Atypically to Kubrick’s film this is his one film that doesn’t seem to have a subtext. The film is the story of a rogue. It feels like it’s source, a Thackeray novel come to life. It doesn’t seem to be a film that is about anything beyond that. If you look at Strangelove you have a critic of the arms race, Paths of Glory and Full Metal are about the absurdity or war. 2001 is about everything or anything you can fit into it. Eyes Wide Shut is about lust and personal relationships. Clockwork is about society and it’s outcasts. Lyndon seems to be just a ripping pot boiler. Of course it has a great deal going on, much like the source novel.  Its a film that is deeper than many of his others with details across the entire three hours fueling the themes and subtexts. If you want to talk about the film in detail you have to really pull the whole film apart.

I suspect that people don’t talk about liking this film because it doesn’t seem like you’re liking one of the cool films. Its not a film where you can easily argue the deeper meaning of what’s going on…additionally as I said earlier it doesn’t have humor, violence or trippy images that draw people to other Kubrick films.

Related to that I think people aren’t talking about it because to like the film frequently means you get shouted down by a fan of one of the other films who never tires of repeating lines like “Open the pod bay doors Hal”, “Here’s Johnny”, Or “What kind of Malfunction are you?” I’ve gotten shouted down by any number of people who love to state how clever they are by liking one of Kubrick’s bigger films and stating and restating the obvious points about why those films “rule”.

Lyndon is not a film for all audiences. Its slow, long and very much from another time. There are few duels, a battle scene or two, but mostly there is just people and talk. The music is several centuries out of date. Other than someone looking for a good film, regardless of the type, most modern audiences are not going to watch it. I mean Ryan O’Neal is the star, what’s he best known for these days? Being Tatum’s dad and Farrah Fawcett’s boyfriend.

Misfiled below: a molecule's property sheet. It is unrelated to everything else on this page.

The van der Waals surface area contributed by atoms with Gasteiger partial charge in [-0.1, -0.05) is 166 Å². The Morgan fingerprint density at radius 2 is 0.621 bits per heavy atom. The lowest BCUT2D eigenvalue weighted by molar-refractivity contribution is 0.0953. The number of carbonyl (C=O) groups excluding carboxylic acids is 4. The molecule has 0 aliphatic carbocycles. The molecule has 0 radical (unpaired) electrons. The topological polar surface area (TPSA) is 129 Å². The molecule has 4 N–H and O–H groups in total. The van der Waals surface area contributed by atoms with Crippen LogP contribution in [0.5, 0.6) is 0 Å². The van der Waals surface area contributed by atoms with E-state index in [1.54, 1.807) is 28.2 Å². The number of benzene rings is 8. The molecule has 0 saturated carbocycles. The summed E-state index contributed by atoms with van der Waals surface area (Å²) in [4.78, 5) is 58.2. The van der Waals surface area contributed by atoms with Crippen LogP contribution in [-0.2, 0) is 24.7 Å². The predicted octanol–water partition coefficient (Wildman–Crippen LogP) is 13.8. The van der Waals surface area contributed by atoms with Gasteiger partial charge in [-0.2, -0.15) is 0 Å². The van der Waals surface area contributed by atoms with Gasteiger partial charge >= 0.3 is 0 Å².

Why do people like this film? Because it’s the most human sized of his films, even if it is a huge epic.

I really like Barry Lyndon. It’s probably tied with Clockwork for my favorite Kubrick film. Admittedly it’s not a film I watch often. It is not a film for casual viewing, it’s a three hour and four minute commitment. The joys of the film are in devouring the whole film, and not coming in 25 minutes in or popping in a favorite scene. And there are no favorite scenes or sequences, there is simply the whole film. You can’t pull it apart. (another strike against it in many people’s eyes). With every other Kubrick film you can discuss one scene or another (war room, Beyond Jupiter, The record store, Kidman's monologue), I dare you to try and discuss one scene or sequence in Barry Lyndon as a stand-alone dissection, you can’t do it. Everything in this film ties to something else.

It’s a masterpiece in the truest sense of the word since it’s a film that requires you take in on in total or not at all. (another reason people don’t want to discuss it, it’s too big a thing to talk about fully)

While I understand why people seem to shun Barry Lyndon, at the same time I’m tickled pink every time someone professes that they love the film. It’s so nice to know that I’m not alone in the world and that there are people out there who really do like good movies and understand that sometimes you have to look beyond the flash in the pan.

1 comment:

  1. I've recently been ordering the DVDs for Kubrick films through Netflix because I've made it my goal to see every one of them. I just watched the first part of Barry Lyndon today and was just struck by how different it is from the other ones I've seen (Eyes, Clockwork, 2001), but it is the most beautiful of all of them. You can literally feel the passion that Kubrick must have had while making it. It was a breath of fresh air for me and made me so glad I tried it. Oddly enough, I never heard of it before until I looked them all up. It is def interesting that nobody ever talks about it.